WARNING! SPOILERS AHEAD!
So, after the high-octane spectacle of ‘Super 8,’ I headed to see Terence Malick’s ‘The Tree of Life’ at Derby Quad yesterday. My companion was fellow film buff Nat. I’d heard that the film was very divisive, prompting walk-outs from the audience so I wanted to go with someone I knew loved cinema and would give it a fair chance.
The plot, such as it is, concerns a family growing up in Texas in the 1950s. Dad (Brad Pitt) and Mom (Jessica Chastain) have three boys. The eldest (Jack) is played as a kid by Hunter McCracken and as an adult by Sean Penn. The film keeps skipping backwards and forwards through time. We see the kids born, we see them as children and we see Jack as both a kid and the be-suited Penn, loping around modern-day skyscrapers and looking angsty. The main narrative point is that one of the boys dies at age 19. How, we’re never told (Vietnam? Car crash?). We see the mother and father’s anguish and hear the mother, calling to God to explain her loss
These family moments are amazingly told by Malick. This is the only film I’ve ever seen that seems to match how I think: time skips from now to then to now, memory upon memory being triggered by the vaguest of associations. The cinematography is stunning, there’s an almost surreal quality to how close we are to this family, these kids. Malick captures so many moments that define and describe the characters without the use of dialogue. This film at its best is a visual poem, daring and bold in its avoidance of all the conventional cinematic narrative and expositionary tricks.
And then there’s the twenty minutes concerning the birth of the universe, solar system, Earth and life on Earth (including dinosaurs). Every shot is as loving and detailed as Malick’s familial observations and the effect is to push us as an audience towards marvel, wonder at the cosmic splendour. However, there are also huge religious tones to this sequence and the film as a whole. The film starts with a quote from the Bible and throughout we hear characters’ voices imploring God to provide them with some meaning, some explanation for everything they are suffering.
This is what most jarred with me and disconnected me from the film. As a lifelong atheist, what Malick presumably intended to be spiritual and revelatory I instead found annoying, cloying and infuriating. The whole end heaven (?) sequence where everyone arrives on a beach was the most odious part. Characters meet each other, out of time and hug. Really? This is heaven, meeting yourself on a beach? I found it almost offensively theistic, particularly the part where the mother, framed by two beautiful women we’ve never seen before (angels??) intones how she willingly gives up her son. Why? What kind of god would put you through having and raising a son to kill them at 19 to prove some kind of point about morality or freedom of choice? Answer: no god I would wish to follow or believe in.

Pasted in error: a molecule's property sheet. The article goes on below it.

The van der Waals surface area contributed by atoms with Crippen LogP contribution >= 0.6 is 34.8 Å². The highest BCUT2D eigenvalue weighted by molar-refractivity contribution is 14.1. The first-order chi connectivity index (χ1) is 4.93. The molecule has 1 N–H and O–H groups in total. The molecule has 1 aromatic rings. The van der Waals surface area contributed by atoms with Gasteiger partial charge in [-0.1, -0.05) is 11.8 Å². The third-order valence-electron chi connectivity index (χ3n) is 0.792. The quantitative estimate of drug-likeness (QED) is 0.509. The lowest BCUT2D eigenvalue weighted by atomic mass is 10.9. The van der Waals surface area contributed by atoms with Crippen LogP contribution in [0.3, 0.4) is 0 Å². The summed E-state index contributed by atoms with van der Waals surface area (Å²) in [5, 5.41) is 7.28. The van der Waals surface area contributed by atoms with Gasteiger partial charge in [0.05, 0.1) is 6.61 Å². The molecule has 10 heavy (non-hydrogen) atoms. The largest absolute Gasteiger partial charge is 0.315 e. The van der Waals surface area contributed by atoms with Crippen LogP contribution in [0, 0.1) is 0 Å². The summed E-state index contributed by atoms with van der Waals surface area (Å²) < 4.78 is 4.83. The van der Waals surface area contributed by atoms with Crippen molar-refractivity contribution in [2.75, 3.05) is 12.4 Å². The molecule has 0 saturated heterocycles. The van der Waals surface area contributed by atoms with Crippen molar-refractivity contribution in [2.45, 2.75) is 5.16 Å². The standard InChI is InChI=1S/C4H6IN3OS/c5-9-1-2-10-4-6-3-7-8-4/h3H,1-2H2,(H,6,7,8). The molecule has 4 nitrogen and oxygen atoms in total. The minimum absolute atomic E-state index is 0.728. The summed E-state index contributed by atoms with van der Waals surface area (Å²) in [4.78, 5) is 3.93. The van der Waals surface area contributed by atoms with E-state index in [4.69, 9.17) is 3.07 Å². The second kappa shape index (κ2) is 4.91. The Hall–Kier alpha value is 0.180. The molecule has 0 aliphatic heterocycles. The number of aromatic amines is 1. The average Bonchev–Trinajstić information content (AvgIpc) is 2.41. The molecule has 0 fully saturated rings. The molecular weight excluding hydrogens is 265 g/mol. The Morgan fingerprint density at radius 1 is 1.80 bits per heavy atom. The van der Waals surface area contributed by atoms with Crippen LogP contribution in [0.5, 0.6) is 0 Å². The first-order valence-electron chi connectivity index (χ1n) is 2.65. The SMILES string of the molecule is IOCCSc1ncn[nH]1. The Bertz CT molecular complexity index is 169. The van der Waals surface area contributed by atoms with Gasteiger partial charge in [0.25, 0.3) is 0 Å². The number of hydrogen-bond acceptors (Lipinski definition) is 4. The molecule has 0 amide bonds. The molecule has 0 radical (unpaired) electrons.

The Woody Allen Connection ~ Stardust Memories
I noticed something very bizarre as I was watching ‘The Tree of Life.’
Woody Allen’s 1980 classic ‘Stardust Memories’ is about a comic who believes comedy is beneath him. So, he wants to make important, big, philosophical films. We see clips from these films. And, blow me, if there aren’t similarities to ‘The Tree of Life.’ Near the end of ‘Stardust Memories,’ we see a clip of the cosmic film and it’s shots of volcanoes erupting, clouds scudding, waves crashing… exactly the same as Malick’s nature bit.
There’s also a scene where characters arrive from a train at a garbage dump, presumably the afterlife. They walk around aimlessly as seagulls wheel overhead, cawing wildly. Scratch the train and the garbage dump and that’s the end of ‘The Tree of Life.’
Whereas Allen was poking fun at himself and at wilfully ‘arthouse’ directors, Malick is, presumably, being stone-cold serious. So, what does it mean that his idea of cosmic wonder was parodied 31 years ago by Allen? There’s a reason that tropes become toothless and ripe for humour.
As beautifully shot, acted and directed as ‘The Tree of Life’ is, I believe it is a film hobbled by its own pretentiousness. It is trying way too hard to be profound and therefore often drifts into unintended comedy or, even worse, dullness. I confess, I couldn’t wait for it to end, the end heaven beach scene dragged on forever (eternity? 🙂 ). Checking online, it appears that Malick wants to make a six hour version!
But I don’t hate the film. Nat and I talked about it, comparing experiences. We both baulked at the religiosity, both loved the baby / toddler bits. And we were both unsettled by the film, it did affect us. She was also waiting for it to end so I don’t think she’ll be investing in the six hour cut. Then again, we did well compared to the eight or so people who actually just walked out of Quad. I think that’s the most people I’ve ever seen walk out of a screening anywhere!
It’s a shame and I do feel those early-leavers missed out as there is a beautiful family story here that is movingly told. If I could pick a version, I’d pick one without all the Christian baggage and with a less dour view of creation. After all the universe, whether it’s the birth of galaxies or the wiggling of a tiny baby’s toes is wonderful, is startling, is a miracle. Why ruin it by sticking God in there?
Or maybe Allen’s Alvy Singer was taught the most powerful lesson years ago in ‘Stardust Memories.’ When asking god/aliens about the meaning of life, how can he make things better, what about war, poverty etc., the aliens/god reply, “You’re a comedian ~ you want to make the world a better place? TELL FUNNIER JOKES!”